''A Company of Soldiers," a 90-minute ''
The documentary follows the 100 soldiers of Dog Company in November, three days after a US-led offensive was launched in Fallujah to disperse insurgents who had continued to defy the US military from the restive Sunni Triangle. The fighting led to an outbreak of insurgent attacks in South Baghdad, about 40 miles away, where Dog Company faced mortar attacks on its base, as well as a cluster of ambushes while on patrol.
The ''Frontline" team does a superb job of capturing the perils of soldiering in Iraq, even as the usually cool demeanor of the men in Dog Company belies the life-and-death nature of their day-to-day existence. The viewer is reminded that these soldiers are ordinary Americans -- boys, even -- who have been thrust into a role as Kevlar-clad instruments of US foreign policy.
The cameras eavesdrop on casual conversations among the soldiers, record their reactions as they are attacked in the dark, and show the tears of the men as they recall a comrade who has been killed by a sniper.
This is reality TV with a point. As such, explicit language occasionally is used as the men express gut reactions to extreme stress. At one point, an Iraqi dog is shot by an Army medic, to the disgust of several members of the company.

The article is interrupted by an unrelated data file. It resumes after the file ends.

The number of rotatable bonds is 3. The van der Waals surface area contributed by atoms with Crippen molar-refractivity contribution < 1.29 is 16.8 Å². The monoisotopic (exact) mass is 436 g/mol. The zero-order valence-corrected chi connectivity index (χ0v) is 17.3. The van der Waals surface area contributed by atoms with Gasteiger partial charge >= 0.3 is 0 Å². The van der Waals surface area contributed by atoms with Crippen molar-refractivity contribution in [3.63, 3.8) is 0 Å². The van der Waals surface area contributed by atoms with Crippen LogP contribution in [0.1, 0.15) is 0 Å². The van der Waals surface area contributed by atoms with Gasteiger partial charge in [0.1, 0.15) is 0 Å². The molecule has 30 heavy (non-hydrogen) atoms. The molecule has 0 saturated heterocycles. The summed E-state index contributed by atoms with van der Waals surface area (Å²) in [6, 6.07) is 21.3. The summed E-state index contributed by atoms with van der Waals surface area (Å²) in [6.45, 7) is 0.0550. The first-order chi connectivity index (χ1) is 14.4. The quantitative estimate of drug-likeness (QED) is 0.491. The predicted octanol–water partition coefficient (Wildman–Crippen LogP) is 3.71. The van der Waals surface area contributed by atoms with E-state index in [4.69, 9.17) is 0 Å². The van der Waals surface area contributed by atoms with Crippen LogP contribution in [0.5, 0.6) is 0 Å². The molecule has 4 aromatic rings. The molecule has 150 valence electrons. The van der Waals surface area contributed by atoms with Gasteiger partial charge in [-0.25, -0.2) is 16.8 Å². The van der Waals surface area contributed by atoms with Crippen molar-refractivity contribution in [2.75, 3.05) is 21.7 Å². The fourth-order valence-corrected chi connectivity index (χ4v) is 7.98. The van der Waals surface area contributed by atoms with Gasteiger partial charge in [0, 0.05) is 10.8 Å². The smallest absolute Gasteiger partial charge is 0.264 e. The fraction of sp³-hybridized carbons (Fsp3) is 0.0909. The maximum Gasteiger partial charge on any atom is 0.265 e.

The narration is characteristically understated, which lets the images and words of Dog Company paint a picture of an army at war against a mercurial enemy. Although the soldiers occasionally appear to play to the camera with stock phrases lifted from the Pentagon's public-affairs office, the overall portrait appears to be unflinchingly accurate -- from the support for the US mission in Iraq that some soldiers voice, to the fears they acknowledge in private, to the courage they demonstrate under attack.
''Every time you roll out, there's something to worry about." one soldier says. While ''Frontline" followed Dog Company, the work of building schools, repairing roads, and restoring basic services had largely been replaced by self-defense.
More striking than most media accounts of the war, a segment that shows the company under fire on a dark Baghdad road illustrates the dangers and confusion of combat. Suddenly small-arms rounds and rocket-propelled grenades pepper the Humvees. The soldiers have an instant to locate the enemy and defend themselves in an unfamiliar environment.
One member of Dog Company reports that his vehicle has taken ''collateral damage" during the fight. Another soldier asks if the damage had come from friendly fire. ''I don't know," the first soldier responds. Such is the fog of urban-guerrilla warfare.
In one sequence, the human results of ''collateral damage" are shown in bloody detail. Lying mortally wounded on the rear seat of a vehicle caught in the crossfire, a noncombatant Iraqi slips toward death after being struck by a ricochet. In a battle with the unseen, as this image shows, not even the innocent are safe.
Dispassionate, compelling, and unblinking, ''A Company of Soldiers" is an important contribution to understanding the danger and complexities that confront the ordinary soldier in Iraq.